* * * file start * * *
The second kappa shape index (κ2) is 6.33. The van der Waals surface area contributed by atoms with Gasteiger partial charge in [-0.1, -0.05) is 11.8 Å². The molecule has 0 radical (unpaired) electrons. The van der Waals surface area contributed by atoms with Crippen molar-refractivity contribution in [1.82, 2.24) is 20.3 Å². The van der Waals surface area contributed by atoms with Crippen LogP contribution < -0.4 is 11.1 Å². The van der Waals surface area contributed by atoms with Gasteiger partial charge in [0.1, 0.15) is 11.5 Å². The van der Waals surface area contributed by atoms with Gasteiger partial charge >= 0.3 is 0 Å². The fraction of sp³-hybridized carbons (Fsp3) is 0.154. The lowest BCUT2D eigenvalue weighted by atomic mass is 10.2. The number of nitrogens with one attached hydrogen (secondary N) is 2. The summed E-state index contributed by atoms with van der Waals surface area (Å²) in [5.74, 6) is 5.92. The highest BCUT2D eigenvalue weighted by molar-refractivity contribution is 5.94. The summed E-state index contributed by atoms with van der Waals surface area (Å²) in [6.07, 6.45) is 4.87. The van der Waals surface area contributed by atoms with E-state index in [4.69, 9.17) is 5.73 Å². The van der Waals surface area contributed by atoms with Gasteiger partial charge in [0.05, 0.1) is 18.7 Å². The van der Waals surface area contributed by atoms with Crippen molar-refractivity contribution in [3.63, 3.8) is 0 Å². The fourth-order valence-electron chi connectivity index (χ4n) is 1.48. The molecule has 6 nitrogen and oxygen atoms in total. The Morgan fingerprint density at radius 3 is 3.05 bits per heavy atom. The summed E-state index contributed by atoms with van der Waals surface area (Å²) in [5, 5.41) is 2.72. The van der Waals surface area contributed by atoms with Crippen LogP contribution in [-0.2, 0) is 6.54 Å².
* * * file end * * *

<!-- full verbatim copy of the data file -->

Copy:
The second kappa shape index (κ2) is 6.33. The van der Waals surface area contributed by atoms with Gasteiger partial charge in [-0.1, -0.05) is 11.8 Å². The molecule has 0 radical (unpaired) electrons. The van der Waals surface area contributed by atoms with Crippen molar-refractivity contribution in [1.82, 2.24) is 20.3 Å². The van der Waals surface area contributed by atoms with Crippen LogP contribution < -0.4 is 11.1 Å². The van der Waals surface area contributed by atoms with Gasteiger partial charge in [0.1, 0.15) is 11.5 Å². The van der Waals surface area contributed by atoms with Gasteiger partial charge >= 0.3 is 0 Å². The fraction of sp³-hybridized carbons (Fsp3) is 0.154. The lowest BCUT2D eigenvalue weighted by atomic mass is 10.2. The number of nitrogens with one attached hydrogen (secondary N) is 2. The summed E-state index contributed by atoms with van der Waals surface area (Å²) in [5.74, 6) is 5.92. The highest BCUT2D eigenvalue weighted by molar-refractivity contribution is 5.94. The summed E-state index contributed by atoms with van der Waals surface area (Å²) in [6.07, 6.45) is 4.87. The van der Waals surface area contributed by atoms with E-state index in [4.69, 9.17) is 5.73 Å². The van der Waals surface area contributed by atoms with Gasteiger partial charge in [0.05, 0.1) is 18.7 Å². The van der Waals surface area contributed by atoms with Crippen molar-refractivity contribution in [3.63, 3.8) is 0 Å². The fourth-order valence-electron chi connectivity index (χ4n) is 1.48. The molecule has 6 nitrogen and oxygen atoms in total. The Morgan fingerprint density at radius 3 is 3.05 bits per heavy atom. The summed E-state index contributed by atoms with van der Waals surface area (Å²) in [5, 5.41) is 2.72. The van der Waals surface area contributed by atoms with Crippen LogP contribution in [-0.2, 0) is 6.54 Å².